Evol Ecol Res 8: 279-293 (2006)     Full PDF if your library subscribes.

Non-equilibrium genetic structure is insensitive to the shape of the dispersal distribution

Charlotte T. Lee* and Alan Hastings

Department of Environmental Science and Policy, University of California, One Shields Avenue, Davis, CA 95616, USA

Address all correspondence to Charlotte T. Lee, Department of Biological Sciences, Stanford University, Stanford, CA 94305, USA.
e-mail: charlotte.lee@stanford.edu


Questions: How does rare, long-distance dispersal affect spatial genetic structure on ecological temporal scales? What is the magnitude of its effect relative to the effects of the mean extent of dispersal and of fecundity?

Model features: One-locus, two-allele individual-based simulation of a sessile, annual organism, without mutation.

Key variables: The shape of the dispersal distribution is leptokurtic or platykurtic, with kurtosis varying by a factor of 3; the spatial variance of dispersal and fecundity vary by a factor of 5.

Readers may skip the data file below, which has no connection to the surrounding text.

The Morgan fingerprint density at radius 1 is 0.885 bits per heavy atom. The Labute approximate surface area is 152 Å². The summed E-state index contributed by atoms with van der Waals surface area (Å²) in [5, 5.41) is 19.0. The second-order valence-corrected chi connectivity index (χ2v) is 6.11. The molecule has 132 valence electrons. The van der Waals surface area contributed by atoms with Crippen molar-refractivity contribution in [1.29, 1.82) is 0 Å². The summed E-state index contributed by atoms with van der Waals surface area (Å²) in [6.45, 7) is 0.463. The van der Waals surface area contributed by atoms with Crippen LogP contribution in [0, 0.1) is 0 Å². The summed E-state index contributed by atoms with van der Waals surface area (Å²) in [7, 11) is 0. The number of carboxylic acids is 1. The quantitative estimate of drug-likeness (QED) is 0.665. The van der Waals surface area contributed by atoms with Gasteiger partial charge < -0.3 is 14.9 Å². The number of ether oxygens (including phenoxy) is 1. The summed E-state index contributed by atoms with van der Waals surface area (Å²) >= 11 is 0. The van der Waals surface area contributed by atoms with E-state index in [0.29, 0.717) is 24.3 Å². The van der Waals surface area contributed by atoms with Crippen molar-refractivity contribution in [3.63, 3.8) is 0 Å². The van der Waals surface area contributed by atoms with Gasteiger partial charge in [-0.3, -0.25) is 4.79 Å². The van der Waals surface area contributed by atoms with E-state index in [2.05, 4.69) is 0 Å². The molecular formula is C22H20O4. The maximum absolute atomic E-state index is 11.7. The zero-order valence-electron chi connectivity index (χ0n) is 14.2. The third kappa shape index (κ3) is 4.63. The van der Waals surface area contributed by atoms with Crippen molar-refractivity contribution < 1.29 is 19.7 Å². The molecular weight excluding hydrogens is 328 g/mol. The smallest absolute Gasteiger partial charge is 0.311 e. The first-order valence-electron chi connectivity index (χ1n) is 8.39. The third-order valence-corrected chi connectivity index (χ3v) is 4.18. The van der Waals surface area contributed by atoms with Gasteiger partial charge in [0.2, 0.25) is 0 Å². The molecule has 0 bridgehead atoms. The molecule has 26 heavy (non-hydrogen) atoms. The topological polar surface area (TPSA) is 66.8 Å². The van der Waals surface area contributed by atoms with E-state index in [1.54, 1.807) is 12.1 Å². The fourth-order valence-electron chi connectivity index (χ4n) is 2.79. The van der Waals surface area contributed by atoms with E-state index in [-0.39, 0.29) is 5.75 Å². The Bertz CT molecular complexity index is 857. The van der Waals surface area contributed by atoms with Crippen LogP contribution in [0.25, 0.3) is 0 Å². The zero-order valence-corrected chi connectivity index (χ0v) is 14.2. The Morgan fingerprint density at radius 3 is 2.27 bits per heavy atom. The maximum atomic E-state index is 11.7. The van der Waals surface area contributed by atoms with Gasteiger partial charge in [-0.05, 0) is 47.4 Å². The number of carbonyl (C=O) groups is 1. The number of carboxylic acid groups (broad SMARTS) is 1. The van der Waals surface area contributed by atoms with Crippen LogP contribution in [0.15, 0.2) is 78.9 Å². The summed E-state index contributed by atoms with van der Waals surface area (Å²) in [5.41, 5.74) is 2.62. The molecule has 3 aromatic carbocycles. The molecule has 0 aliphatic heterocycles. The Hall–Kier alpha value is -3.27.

Conclusions: Effects of the shape of the dispersal distribution and of fecundity on within-population spatial genetic autocorrelation are small compared with the strong effect of dispersal variance. Additional processes such as spatial population expansion can increase the effect of long-distance dispersal for some time, and may contribute to studies showing a large impact of dispersal distribution shape. Analysis of different trajectories for populations not in mutation-drift equilibrium provides key information about biological mechanisms and explains why long-distance dispersal is important to some ecological processes and not others.

Keywords: dispersal kernel, genetic structure, kurtosis, long-distance dispersal, pattern formation, spatial autocorrelation.

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